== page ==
Monday, 6 December 2010

Teaching Writing

Hi there! For my last discussion on Hedge's 'Teaching & Learning in the Language Classroom', I'll focus on the remaining productive skill: Writing, a very complex skill, due to all the factors and conventions which influence it. In this case, I've also been thinking about some of the ideas found in 'La Producción Escrita en Lengua Extranjera', a paper published by the Ministry of Education of GCBA, and written by Elizabeth White & Silvia Luppi, which you can read here:
I'll also make reference to Arndt & White's model for writing, a process of interrelated stages which is generally represented diagramatically like this:

Of particular interest to me are the difficulties in implementing 'process writing' in our classrooms. Here are some which I find the most salient:
  • Time constraints: According to Hedge, '...setting aside the time needed for feedback, and for the revision of several drafts, is unrealistic, particularly within the constraints of school systems, and particularly where classes are large.' On the whole, I agree with this. Even in small classes, say of 10-15 students, implementing process writing can be time-consuming. For a teacher to monitor 10 pieces of writing, give detailed and fair feedback, conferencing with students, etc is bound to demand long periods of class-time. If we consider that most of our syllabuses are 'language systems-oriented', where we need to set some time to the teaching of grammar and its practice, vocabulary and its practice, plus all the other skills - especially speaking - writing is traditionally relegated to, at most, a careful presentation, the students writing for homework, and handing it in to the teacher for (one-time) 'correction'. The development of a process writing programme will need more time if it is to be given its full importance and is expected to render success.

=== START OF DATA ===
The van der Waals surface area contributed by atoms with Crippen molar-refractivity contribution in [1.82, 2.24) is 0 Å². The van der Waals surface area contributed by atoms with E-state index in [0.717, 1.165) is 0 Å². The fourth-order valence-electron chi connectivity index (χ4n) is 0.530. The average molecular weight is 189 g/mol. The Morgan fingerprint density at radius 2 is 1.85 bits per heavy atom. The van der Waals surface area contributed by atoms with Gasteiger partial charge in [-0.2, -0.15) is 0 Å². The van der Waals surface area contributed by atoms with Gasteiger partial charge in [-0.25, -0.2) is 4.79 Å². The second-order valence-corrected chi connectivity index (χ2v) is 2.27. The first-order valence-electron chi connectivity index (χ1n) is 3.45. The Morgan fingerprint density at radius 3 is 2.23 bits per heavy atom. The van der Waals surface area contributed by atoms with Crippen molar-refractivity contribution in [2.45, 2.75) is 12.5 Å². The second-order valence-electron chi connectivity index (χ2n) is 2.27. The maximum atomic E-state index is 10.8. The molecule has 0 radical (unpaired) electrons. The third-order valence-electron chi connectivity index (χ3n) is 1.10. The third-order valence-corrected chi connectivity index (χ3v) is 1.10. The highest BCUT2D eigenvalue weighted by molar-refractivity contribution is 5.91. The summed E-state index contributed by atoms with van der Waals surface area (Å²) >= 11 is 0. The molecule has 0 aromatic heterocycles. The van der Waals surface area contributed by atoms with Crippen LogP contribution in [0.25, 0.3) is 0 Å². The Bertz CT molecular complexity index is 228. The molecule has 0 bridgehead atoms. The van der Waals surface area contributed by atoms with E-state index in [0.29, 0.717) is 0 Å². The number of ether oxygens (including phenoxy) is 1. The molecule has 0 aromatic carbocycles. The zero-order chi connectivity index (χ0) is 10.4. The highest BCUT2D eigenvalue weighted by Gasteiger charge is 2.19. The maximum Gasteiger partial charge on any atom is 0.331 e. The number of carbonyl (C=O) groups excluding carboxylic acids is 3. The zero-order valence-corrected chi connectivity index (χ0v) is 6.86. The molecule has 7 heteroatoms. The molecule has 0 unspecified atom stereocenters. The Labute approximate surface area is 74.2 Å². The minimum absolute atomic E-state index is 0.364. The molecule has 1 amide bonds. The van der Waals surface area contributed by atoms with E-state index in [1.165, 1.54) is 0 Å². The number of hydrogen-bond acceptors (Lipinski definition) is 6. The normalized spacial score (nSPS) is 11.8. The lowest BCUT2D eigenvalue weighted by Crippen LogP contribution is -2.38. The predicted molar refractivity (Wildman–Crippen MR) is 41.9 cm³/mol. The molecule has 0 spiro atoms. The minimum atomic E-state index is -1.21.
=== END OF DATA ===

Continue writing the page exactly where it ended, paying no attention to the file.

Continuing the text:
• Size constraints: Similar to the time limitations, the number of students in a class will influence the practicalities of implementing this methodology. How much personalised and comprehensive feedback can a teacher give to 25 students in an 80-minutes period? Will all students recieve the same amount of attention and time? Will all students need/profit from the same amount of teacher's dedication?

  • Is process writing necessary/realistic in all situations?: Process writing is a very helpful technique for FL students who have and can afford the time to polish and improve their writing skills, especially for academic purposes. However, learners also need to develop the ability to write under time constraints, to prioritise certain things, and to know which strategy is more useful in which situation. For example, process writing, especially in the first years of learning a language, can help develop writing skills for e-mails (formal & informal) or personal blog posts, but these are texts which, nowadays, we are expected to, or want to, take fewer and fewer time in writing. Even in some academic situations, students will need to produce written material under short periods of time. However, a point for process writing here would be that, precissely because of that, learners need to be taught, from an early stage, effective process writing skills, which can later 'automatise' to produce appropriate written material in a short time...